Hurricanes and other disasters have reshaped the political landscape before. In 2012 New Jersey Gov. Chris Christie was supposed to be a top Mitt Romney surrogate against President Barack Obama. When Hurricane Sandy hit a week before Election Day, Mr. Christie and his state were overwhelmed and in desperate need of federal resources. That gave Mr. Obama leverage, and Mr. Christie played nice with the president, even giving Mr. Obama a famous “hug”—actually a warm handshake.
The “hug” had political implications in 2012 and beyond. It neutralized Mr. Christie as a surrogate at a key moment in the campaign, while also giving Mr. Obama bipartisan credibility for his successful re-election effort.
For Mr. Christie, the hug was good politics in the short run; he easily won re-election in 2013. But it might have hurt his 2016 presidential campaign. One of his primary opponents, Sen. Rand Paul, trolled Mr. Christie on National Hug Day. Mr. Christie won no delegates. His bigger problem was likely the 2013 “Bridgegate” scandal, but his hurricane behavior did not help.
In 2005 President George W. Bush, fresh off re-election, ran aground in the wake of Hurricane Katrina. The storm caused more than 1,800 deaths and $148 billion in damage and filled screens with images of helplessness and squalor.
President Bush made some missteps, including a flyover of the affected area that he acknowledged was a mistake: “I should have landed.” But Bush allies complained, with some reason, that local officials, particularly Louisiana Gov. Kathleen Blanco and New Orleans Mayor Ray Nagin, both Democrats, were uncooperative on whether to send in federal troops and failed to evacuate Mr. Nagin’s city when they should have.
They each had a comeuppance. She became increasingly unpopular and chose not to run for re-election; he went to prison for corruption. But the damage was done for Mr. Bush. His public standing never recovered during his presidency, and his second-term agenda faltered.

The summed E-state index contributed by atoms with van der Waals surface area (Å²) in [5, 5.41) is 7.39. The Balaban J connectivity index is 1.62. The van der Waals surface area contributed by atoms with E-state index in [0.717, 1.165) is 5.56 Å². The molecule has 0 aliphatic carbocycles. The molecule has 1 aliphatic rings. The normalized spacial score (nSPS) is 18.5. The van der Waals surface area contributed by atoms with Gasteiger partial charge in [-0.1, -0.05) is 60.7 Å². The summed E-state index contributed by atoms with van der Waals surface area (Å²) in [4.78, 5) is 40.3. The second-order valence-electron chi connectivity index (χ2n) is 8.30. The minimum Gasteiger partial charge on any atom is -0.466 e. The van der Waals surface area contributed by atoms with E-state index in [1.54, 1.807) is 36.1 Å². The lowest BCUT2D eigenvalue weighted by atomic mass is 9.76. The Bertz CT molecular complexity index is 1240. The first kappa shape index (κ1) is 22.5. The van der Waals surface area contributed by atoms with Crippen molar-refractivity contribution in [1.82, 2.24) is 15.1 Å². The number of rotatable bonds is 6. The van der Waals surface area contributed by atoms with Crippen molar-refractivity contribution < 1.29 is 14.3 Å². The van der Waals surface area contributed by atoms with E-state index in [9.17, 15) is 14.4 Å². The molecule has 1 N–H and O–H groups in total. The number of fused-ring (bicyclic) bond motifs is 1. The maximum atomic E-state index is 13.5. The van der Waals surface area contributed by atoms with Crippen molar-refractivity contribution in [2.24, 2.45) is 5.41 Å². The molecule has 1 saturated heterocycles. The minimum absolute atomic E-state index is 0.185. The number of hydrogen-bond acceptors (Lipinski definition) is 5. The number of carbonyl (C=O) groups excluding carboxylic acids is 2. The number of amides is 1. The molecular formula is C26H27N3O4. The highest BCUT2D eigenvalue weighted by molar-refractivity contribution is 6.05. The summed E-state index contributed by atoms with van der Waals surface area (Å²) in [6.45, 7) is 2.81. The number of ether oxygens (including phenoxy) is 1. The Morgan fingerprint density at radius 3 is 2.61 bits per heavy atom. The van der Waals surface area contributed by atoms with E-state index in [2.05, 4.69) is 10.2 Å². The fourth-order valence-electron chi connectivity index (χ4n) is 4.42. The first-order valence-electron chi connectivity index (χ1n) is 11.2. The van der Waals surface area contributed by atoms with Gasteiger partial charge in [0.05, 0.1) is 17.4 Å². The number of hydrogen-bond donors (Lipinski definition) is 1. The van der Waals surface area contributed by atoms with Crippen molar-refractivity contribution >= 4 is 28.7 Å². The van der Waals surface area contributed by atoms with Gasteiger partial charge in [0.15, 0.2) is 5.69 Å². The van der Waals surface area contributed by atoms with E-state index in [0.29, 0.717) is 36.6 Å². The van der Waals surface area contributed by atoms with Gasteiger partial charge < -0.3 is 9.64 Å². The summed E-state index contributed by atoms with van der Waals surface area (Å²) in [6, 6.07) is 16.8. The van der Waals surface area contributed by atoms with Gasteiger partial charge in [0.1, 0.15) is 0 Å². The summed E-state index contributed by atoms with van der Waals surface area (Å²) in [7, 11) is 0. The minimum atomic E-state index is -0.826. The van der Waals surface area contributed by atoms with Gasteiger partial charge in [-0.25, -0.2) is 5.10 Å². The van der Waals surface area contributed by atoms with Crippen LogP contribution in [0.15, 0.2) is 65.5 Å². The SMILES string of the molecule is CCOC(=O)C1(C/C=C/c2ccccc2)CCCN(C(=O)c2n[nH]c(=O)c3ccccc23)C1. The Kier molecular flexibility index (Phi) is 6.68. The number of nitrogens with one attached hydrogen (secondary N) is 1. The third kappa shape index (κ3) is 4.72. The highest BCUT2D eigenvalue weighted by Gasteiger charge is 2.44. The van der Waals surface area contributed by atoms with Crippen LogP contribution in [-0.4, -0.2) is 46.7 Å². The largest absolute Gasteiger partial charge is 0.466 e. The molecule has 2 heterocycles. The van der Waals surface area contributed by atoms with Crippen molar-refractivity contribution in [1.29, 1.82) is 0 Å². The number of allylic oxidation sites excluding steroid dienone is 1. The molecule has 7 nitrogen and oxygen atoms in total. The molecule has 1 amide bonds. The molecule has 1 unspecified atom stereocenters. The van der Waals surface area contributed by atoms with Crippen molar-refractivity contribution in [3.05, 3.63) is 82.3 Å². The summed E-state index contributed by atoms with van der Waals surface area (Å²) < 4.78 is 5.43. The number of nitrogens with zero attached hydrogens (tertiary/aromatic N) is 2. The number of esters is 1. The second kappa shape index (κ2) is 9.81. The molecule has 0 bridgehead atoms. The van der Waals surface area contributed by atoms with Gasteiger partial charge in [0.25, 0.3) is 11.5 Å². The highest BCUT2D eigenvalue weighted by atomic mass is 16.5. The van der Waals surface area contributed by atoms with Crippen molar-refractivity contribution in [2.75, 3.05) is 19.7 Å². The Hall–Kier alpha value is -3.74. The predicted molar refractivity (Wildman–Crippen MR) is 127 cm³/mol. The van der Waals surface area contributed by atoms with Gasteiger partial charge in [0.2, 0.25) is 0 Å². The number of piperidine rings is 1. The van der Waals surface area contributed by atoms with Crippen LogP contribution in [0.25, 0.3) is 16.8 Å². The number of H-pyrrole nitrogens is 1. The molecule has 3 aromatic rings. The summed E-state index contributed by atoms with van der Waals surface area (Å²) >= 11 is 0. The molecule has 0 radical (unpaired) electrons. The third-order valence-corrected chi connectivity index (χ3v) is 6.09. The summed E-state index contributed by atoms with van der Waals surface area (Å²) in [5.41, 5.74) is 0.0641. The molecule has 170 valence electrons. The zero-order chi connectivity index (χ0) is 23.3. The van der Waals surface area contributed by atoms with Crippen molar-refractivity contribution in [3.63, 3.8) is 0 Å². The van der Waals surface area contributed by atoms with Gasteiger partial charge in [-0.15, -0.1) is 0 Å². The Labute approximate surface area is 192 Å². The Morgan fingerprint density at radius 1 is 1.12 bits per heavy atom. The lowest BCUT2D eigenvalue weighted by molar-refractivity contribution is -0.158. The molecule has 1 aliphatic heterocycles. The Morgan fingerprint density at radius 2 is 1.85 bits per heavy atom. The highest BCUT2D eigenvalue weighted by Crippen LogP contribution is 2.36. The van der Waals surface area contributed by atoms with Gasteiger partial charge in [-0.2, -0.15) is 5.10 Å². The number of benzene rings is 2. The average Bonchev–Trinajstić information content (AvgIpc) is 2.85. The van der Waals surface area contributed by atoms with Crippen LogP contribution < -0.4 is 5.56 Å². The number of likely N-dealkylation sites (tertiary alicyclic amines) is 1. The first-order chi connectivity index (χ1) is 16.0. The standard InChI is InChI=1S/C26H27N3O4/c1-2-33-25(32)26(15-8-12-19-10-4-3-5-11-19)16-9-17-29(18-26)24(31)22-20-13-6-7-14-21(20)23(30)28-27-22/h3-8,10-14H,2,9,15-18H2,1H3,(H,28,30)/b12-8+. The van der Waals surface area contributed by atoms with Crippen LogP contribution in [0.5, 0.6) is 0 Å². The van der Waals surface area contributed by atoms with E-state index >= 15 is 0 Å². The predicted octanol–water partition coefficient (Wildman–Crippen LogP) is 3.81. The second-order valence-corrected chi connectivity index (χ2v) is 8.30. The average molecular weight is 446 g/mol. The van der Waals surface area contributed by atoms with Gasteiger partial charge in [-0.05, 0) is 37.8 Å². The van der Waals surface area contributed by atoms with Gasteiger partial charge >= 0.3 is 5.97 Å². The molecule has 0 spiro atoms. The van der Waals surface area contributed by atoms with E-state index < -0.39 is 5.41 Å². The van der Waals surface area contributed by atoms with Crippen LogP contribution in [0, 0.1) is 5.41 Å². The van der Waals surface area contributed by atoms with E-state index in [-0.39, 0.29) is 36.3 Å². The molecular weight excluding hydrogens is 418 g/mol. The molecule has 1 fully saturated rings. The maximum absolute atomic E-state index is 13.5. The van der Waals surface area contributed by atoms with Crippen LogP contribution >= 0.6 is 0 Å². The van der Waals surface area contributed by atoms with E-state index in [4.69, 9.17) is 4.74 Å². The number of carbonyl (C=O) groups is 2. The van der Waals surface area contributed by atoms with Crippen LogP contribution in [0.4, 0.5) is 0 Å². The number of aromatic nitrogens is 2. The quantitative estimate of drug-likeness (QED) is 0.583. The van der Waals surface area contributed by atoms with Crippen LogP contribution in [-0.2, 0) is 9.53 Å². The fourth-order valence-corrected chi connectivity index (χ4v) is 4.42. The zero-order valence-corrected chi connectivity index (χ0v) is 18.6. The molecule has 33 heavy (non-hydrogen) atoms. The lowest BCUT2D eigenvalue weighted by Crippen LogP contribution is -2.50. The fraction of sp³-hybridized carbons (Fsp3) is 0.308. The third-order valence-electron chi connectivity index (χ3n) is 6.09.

In August 1992 Mr. Bush’s father was tagged for a poor response to Florida’s Hurricane Andrew. Gov. Lawton Chiles was also blamed for the poor response—his approval rating sank to 22%—but Mr. Bush was done in by the televised plea of Dade County’s operations director, “Where in the hell is the cavalry on this one?” President Bush lost re-election in November, but two years later Chiles narrowly won against Bush’s son Jeb.
Jeb Bush served two terms as governor, 1999-2007, and he got high marks for handling a series of hurricanes in 2004 and 2005—including Katrina, which made landfall in South Florida a few days before it devastated New Orleans.
That was an exception. In the rest of these stories, Republicans tended to fare worse than Democrats. Part of this can be ascribed to media bias. As Mr. Romney’s political strategist Stuart Stevens once told me, “When it comes to presidential politics, the media are the umpires and the Republican is always the away team.”
Mr. DeSantis has generally been aggressive in challenging mainstream media narratives. But Ian will require deft handling of Florida’s disaster capabilities and the media if he is going to emerge with his political viability intact. He has also sounded the right notes on cooperation, saying, “It’s my sense that the administration wants to help.”
The risk for Mr. Biden, as he approaches his 80th birthday in November, is that he can appear old and out of touch. To counter that, he will need to make sure that the Federal Emergency Management Administration is on top of its game in responding to the hurricane. He also has to be careful not to appear to be playing politics with federal resources. Snubbing a perceived rival could make Mr. Biden look petty toward Mr. DeSantis and callous toward the people of Florida.
Politicians and pundits often talk about the need for elected officials to work together without really meaning it. But in the case of disasters, cooperation is generally good crisis management and good politics.
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